Chris Cornell 1964-2017

Wow, I am in absolute, unadultured “punch in the gut” shock  and have been since midnight last night when I first heard Chris Cornell had killed himself.

He was an amazing talent, both as a vocalist and lyricist. His songs were powerful, obscure, thought-provoking. He was a high-school dropout but a genius.

The reason I think his death hit me so hard is that I basically blew off music for many years. Other than Stevie Ray Vaughan and U2’s “The Joshua Tree,” the 80s to me were mostly a lost decade. I mostly listened to Led Zeppelin, the Who or old blues through that whole decade. It was a genuinely depressing Death Valley of Bad Journey, Bad Foreigner, Overrated Bruce Springsteen and Astonishingly Bad Flock of Seagulls. There hadn’t been anything worth listening to for me since Pink Floyd’s “The Wall.”

Then, when I was living in Mammoth Lakes, through our cable service, there was a secret way to pick up radio stations. And one of those radio stations was a Fresno State college station. I started hearing this band called Nirvana on that stations MONTHS before anyone else outside of Seattle. and I loved them.

About the same time, a friend of mine gave me a tape of a band called Primus. I didn’t take to them as quickly as I did Nirvana, they were much more of an acquired test. But, I did find them strangely compelling despite Les Claypool’s weird vocals. The more I listened to them, the more I became a fan of their incredible musicanship.

About that same time, Pearl Jam started hitting it big. Pearl Jam’s “Ten” was one of the first CDs I ever bought. I liked it, a lot at first.

So, with Pearl Jam, Nirvana and Primus under my belt and this burgeoning music scene exploding out of the Seattle, I moved to the Pacific Northwest. At that time, all three bands literally erupted into megastardom. Finally, after 10 years of feeling like I was wandering through the musical wilderness, listening mostly to my older brothers’ music, I felt like I had music *I* could relate to. Angry, alienated, disconnected people railing against the wind.

My Soundgarden, Audioslave collection.

Around this time, a band called Alice N Chains came forward. They were OK, too many of their songs were about heroin and everyone in the 90s just HAD to do songs about heroin because, wow, people in the 60s didn’t find out the hard way how much it sucked.

Kind of following in the tailwind of all this musical revolution was a loud, yet weirdly quiet Seattle band with a really stupid name — Soundgarden.

I thought Soundgarden was all right at first, but they weren’t Nirvana or Primus. I bought their CDs, listened to them, then went back to the ol’ reliables, Nirvana and Pearl Jam. Like Primus, it took a while for Soundgarden to grow on me.

Soundgarden was a bit minimalist, no long guitar solos, a heavy reliance on big riffs, a muddy sound at times. They sounded very Zeppelin. But, they had Chris Cornell, an absolutely unbelievable singer. Literally, some of his vocals on Badmotorfinger are superhuman. He did things on that album that couldn’t be done, no one had done, not even Robert Plant.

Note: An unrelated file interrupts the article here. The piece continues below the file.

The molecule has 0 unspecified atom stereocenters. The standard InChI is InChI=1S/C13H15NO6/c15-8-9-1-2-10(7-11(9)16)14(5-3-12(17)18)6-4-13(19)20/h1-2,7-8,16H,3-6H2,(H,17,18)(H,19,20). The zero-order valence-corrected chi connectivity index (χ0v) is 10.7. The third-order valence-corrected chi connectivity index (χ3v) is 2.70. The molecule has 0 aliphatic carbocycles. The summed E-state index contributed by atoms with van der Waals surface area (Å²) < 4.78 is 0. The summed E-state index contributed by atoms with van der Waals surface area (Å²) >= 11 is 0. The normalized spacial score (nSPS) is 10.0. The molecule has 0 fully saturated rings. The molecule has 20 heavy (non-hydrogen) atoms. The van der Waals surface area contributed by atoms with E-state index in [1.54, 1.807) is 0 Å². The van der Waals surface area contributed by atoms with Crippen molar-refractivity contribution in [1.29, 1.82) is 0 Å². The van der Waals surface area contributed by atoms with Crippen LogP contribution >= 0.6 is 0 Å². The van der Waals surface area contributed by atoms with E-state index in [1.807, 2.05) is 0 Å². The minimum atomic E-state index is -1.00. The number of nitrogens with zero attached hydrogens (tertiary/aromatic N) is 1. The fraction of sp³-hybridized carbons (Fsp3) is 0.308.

Back in the early 90s, I worked at a paper in Oregon and Soundgarden had a big hit with “Black Hole Sun,” (actually not one of my favourite Soundgarden songs). We used to laugh that there were a bunch of characters in the videos of Black Hole Sun that seemed to exist in our newspaper office, including a giant Great Dane.

Over the years, I get very quickly bored with Pearl Jam. I came to realize their music, while better than 1980s drek, was painfully derivative, unoriginal and depressing. Even Nirvana, especially after Cobain’s suicide, was too depressing for me. Alice N Chains doesn’t do anything for me other than “The Rooster,” one of the best anti-war songs ever written. Primus, still a huge, huge fan.

So, quietly, over the years, I started listening to Soundgarden more and more and became a bigger and bigger fan. Of all the music from that exciting, chaotic period of the early 90s, Soundgarden and Primus are mostly the bands I listen to from that era.

Later, Chris joined Rage Against the Machine and created Audioslave, another band with an unfortunately lame name. RATM was another early 90s band I loved with an incredible guitarist, incredible drummer. Chris fit right in. It was great, it wasn’t Soundgarden, it wasn’t RATM, it was something new. Chris had mellowed; he no longer tried to blow our minds with his supersonic “Slaves and Bulldozers” vocals, he relied on his soul more.

Audioslave actually put out some pretty pop-like songs. I still loved them. To this day, “The Last Remaining Light” still gives me chills 15 years after I heard it for the first time. They were apparently intended as a “one off” to begin with, but had so much success, they put out three or four albums.

Chris was a bit of an enigma. He didn’t seek the spotlight, his songs were oblique. His songs had a lot of religious imagery, but he didn’t seem to be a religious man. Like the enigma he was in life, he remains at the moment an enigma in death.

So, that was a really important era for me, the first time I really felt music was directed at ME, not my older brothers, and Chris Cornell was a big part of it. I was really hurt by his death, it was a major punch in my gut. It wasn’t like Cobain. Everyone saw that coming, and when it happened, I wasn’t even sad, I was just pissed off at Cobain. That was different. Everyone saw it coming, had seen it coming for a year or two. Cornell came out of nowhere.